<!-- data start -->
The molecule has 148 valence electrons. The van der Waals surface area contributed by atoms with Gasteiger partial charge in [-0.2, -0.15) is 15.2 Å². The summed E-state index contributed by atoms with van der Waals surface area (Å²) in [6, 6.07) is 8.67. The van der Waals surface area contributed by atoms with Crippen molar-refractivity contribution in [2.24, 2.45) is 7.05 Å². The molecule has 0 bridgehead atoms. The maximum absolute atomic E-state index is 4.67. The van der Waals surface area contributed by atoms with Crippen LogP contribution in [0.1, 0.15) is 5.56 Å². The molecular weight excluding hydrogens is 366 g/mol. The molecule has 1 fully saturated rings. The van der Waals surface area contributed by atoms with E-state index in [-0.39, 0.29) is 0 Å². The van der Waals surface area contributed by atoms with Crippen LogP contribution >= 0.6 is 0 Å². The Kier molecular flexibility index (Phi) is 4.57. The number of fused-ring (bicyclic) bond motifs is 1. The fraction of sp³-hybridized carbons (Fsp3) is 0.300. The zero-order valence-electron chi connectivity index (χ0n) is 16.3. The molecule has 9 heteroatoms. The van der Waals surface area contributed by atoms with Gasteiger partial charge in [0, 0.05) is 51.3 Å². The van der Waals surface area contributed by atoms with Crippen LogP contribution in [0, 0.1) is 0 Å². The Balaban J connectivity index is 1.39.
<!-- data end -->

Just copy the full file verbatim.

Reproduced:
The molecule has 148 valence electrons. The van der Waals surface area contributed by atoms with Gasteiger partial charge in [-0.2, -0.15) is 15.2 Å². The summed E-state index contributed by atoms with van der Waals surface area (Å²) in [6, 6.07) is 8.67. The van der Waals surface area contributed by atoms with Crippen molar-refractivity contribution in [2.24, 2.45) is 7.05 Å². The molecule has 0 bridgehead atoms. The maximum absolute atomic E-state index is 4.67. The van der Waals surface area contributed by atoms with Crippen LogP contribution in [0.1, 0.15) is 5.56 Å². The molecular weight excluding hydrogens is 366 g/mol. The molecule has 1 fully saturated rings. The van der Waals surface area contributed by atoms with E-state index in [-0.39, 0.29) is 0 Å². The van der Waals surface area contributed by atoms with Crippen LogP contribution >= 0.6 is 0 Å². The Kier molecular flexibility index (Phi) is 4.57. The number of fused-ring (bicyclic) bond motifs is 1. The fraction of sp³-hybridized carbons (Fsp3) is 0.300. The zero-order valence-electron chi connectivity index (χ0n) is 16.3. The molecule has 9 heteroatoms. The van der Waals surface area contributed by atoms with Gasteiger partial charge in [0, 0.05) is 51.3 Å². The van der Waals surface area contributed by atoms with Crippen LogP contribution in [0, 0.1) is 0 Å². The Balaban J connectivity index is 1.39.